• December 20, 2013
  • 11:48 AM
  • 956 views

Important Notice to PI Attorneys: Five (5) Lawyer Characteristics Desired Most by Personal Injury Clients in Claims Settlement Process

by Dan DeFoe in Psycholawlogy

As a personal injury lawyer, do you provide your clients what they want?  An interdisciplinary team of Dutch researchers recently investigated the lawyer-client relationship, specifically what clients with claims in settlement processes prefer to experience, from the perspective of the client.  This qualitative research study has limitations, but the conclusions in the big picture [...]The post Important Notice to PI Attorneys: Five (5) Lawyer Characteristics Desired Most by Personal Injury Cl........ Read more »

Elbers NA, van Wees KA, Akkermans AJ, Cuijpers P, & Bruinvels DJ. (2012) Exploring Lawyer-Client Interaction: A Qualitative Study of Positive Lawyer Characteristics. Psychological injury and law, 5(1), 89-94. PMID: 22866183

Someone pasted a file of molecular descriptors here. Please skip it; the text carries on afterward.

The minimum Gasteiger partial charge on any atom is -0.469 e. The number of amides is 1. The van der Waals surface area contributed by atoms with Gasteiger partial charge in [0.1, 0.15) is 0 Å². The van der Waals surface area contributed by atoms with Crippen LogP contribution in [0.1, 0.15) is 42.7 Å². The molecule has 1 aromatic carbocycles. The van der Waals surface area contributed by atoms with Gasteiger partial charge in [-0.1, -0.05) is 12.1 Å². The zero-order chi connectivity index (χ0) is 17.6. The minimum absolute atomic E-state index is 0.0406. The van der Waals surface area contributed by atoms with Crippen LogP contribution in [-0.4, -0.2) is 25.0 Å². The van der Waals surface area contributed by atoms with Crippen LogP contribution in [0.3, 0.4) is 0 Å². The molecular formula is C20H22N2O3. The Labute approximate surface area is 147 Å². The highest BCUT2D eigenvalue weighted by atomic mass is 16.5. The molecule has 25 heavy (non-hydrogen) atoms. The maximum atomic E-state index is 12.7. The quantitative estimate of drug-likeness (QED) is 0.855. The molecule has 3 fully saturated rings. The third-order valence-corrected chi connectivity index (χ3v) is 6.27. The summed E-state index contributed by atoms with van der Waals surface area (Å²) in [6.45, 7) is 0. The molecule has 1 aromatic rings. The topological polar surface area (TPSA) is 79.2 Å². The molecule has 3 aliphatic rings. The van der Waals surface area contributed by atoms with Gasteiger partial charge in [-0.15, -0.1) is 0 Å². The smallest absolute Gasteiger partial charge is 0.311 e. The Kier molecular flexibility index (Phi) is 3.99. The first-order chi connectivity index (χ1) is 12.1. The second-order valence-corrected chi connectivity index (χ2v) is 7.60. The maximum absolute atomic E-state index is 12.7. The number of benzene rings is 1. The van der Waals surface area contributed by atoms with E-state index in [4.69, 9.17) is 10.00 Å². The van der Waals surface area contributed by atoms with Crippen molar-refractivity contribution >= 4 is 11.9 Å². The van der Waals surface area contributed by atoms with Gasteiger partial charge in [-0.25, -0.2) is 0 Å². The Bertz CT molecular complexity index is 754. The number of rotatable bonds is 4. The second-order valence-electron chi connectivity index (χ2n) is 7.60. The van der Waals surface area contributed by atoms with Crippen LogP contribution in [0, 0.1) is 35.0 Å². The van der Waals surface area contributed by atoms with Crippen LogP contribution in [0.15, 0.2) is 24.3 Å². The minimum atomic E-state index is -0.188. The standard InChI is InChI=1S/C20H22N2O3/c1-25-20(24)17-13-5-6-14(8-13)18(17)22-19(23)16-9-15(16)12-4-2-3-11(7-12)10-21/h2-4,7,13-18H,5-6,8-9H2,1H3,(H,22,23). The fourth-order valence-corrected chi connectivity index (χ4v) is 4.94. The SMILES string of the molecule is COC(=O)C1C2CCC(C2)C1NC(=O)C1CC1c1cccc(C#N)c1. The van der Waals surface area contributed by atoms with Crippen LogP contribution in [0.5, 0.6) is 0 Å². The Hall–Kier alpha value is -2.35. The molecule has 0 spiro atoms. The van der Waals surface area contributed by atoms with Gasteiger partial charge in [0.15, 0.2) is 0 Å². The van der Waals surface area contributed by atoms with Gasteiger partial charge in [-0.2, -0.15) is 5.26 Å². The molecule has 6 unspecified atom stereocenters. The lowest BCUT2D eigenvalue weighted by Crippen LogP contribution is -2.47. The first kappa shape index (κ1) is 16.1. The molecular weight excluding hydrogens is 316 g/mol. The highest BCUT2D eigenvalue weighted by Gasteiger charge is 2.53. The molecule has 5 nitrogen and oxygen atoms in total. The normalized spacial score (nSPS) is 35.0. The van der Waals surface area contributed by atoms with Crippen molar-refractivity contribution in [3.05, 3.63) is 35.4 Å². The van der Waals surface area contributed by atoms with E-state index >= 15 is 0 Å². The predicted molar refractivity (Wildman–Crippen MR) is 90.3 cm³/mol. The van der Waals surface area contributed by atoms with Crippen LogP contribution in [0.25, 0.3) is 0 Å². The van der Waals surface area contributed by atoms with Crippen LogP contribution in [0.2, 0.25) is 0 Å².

• December 20, 2013
  • 11:10 AM
  • 752 views

If you love to multitask, you better have the aptitude to back it up

by Alex Fradera in BPS Occupational Digest

Over a typical working day, I'll juggle all manner of tasks, some important, some urgent, all competing for attention. Multitasking, in this sense, is common to many a modern workplace, and it's been known for some time that people differ in their enjoyment of it.Over the last decade, studies have confirmed that people vary also in their ability to multitask. A new study by Kristin Sanderson and colleagues suggests that to understand someone's fit to a multitasking role, it's critical to look at........ Read more »